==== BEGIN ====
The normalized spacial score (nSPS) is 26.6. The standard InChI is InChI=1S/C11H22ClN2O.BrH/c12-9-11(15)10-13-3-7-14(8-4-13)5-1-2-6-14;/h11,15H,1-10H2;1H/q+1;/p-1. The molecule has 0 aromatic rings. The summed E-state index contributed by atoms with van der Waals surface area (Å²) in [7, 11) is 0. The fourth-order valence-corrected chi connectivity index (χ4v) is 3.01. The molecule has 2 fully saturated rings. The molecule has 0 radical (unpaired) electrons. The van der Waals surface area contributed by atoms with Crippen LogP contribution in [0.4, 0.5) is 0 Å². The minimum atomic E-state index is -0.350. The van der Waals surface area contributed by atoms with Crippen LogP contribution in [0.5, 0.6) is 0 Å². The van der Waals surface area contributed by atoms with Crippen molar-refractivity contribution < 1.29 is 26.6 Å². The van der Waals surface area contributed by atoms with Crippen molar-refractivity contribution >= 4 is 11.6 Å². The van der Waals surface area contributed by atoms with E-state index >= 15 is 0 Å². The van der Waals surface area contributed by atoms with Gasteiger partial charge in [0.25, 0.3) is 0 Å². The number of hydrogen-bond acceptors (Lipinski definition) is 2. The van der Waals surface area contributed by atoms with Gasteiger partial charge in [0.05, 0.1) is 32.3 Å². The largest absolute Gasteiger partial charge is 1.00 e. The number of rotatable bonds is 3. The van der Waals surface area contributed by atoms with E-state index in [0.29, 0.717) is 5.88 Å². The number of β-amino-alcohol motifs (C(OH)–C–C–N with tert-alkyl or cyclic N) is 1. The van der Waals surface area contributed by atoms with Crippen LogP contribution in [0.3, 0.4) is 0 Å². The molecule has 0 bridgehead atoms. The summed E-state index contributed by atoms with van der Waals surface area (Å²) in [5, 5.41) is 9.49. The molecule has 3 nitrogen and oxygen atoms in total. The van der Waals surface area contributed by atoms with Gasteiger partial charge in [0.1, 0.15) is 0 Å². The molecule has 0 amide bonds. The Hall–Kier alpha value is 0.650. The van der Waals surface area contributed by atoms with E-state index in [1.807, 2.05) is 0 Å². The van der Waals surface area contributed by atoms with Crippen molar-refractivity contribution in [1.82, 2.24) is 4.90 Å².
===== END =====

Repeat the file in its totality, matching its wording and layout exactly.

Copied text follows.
The normalized spacial score (nSPS) is 26.6. The standard InChI is InChI=1S/C11H22ClN2O.BrH/c12-9-11(15)10-13-3-7-14(8-4-13)5-1-2-6-14;/h11,15H,1-10H2;1H/q+1;/p-1. The molecule has 0 aromatic rings. The summed E-state index contributed by atoms with van der Waals surface area (Å²) in [7, 11) is 0. The fourth-order valence-corrected chi connectivity index (χ4v) is 3.01. The molecule has 2 fully saturated rings. The molecule has 0 radical (unpaired) electrons. The van der Waals surface area contributed by atoms with Crippen LogP contribution in [0.4, 0.5) is 0 Å². The minimum atomic E-state index is -0.350. The van der Waals surface area contributed by atoms with Crippen LogP contribution in [0.5, 0.6) is 0 Å². The van der Waals surface area contributed by atoms with Crippen molar-refractivity contribution < 1.29 is 26.6 Å². The van der Waals surface area contributed by atoms with Crippen molar-refractivity contribution >= 4 is 11.6 Å². The van der Waals surface area contributed by atoms with E-state index >= 15 is 0 Å². The van der Waals surface area contributed by atoms with Gasteiger partial charge in [0.25, 0.3) is 0 Å². The number of hydrogen-bond acceptors (Lipinski definition) is 2. The van der Waals surface area contributed by atoms with Gasteiger partial charge in [0.05, 0.1) is 32.3 Å². The largest absolute Gasteiger partial charge is 1.00 e. The number of rotatable bonds is 3. The van der Waals surface area contributed by atoms with E-state index in [0.29, 0.717) is 5.88 Å². The number of β-amino-alcohol motifs (C(OH)–C–C–N with tert-alkyl or cyclic N) is 1. The van der Waals surface area contributed by atoms with Crippen LogP contribution in [0.3, 0.4) is 0 Å². The molecule has 0 bridgehead atoms. The summed E-state index contributed by atoms with van der Waals surface area (Å²) in [5, 5.41) is 9.49. The molecule has 3 nitrogen and oxygen atoms in total. The van der Waals surface area contributed by atoms with Gasteiger partial charge in [0.1, 0.15) is 0 Å². The molecule has 0 amide bonds. The Hall–Kier alpha value is 0.650. The van der Waals surface area contributed by atoms with E-state index in [1.807, 2.05) is 0 Å². The van der Waals surface area contributed by atoms with Crippen molar-refractivity contribution in [1.82, 2.24) is 4.90 Å².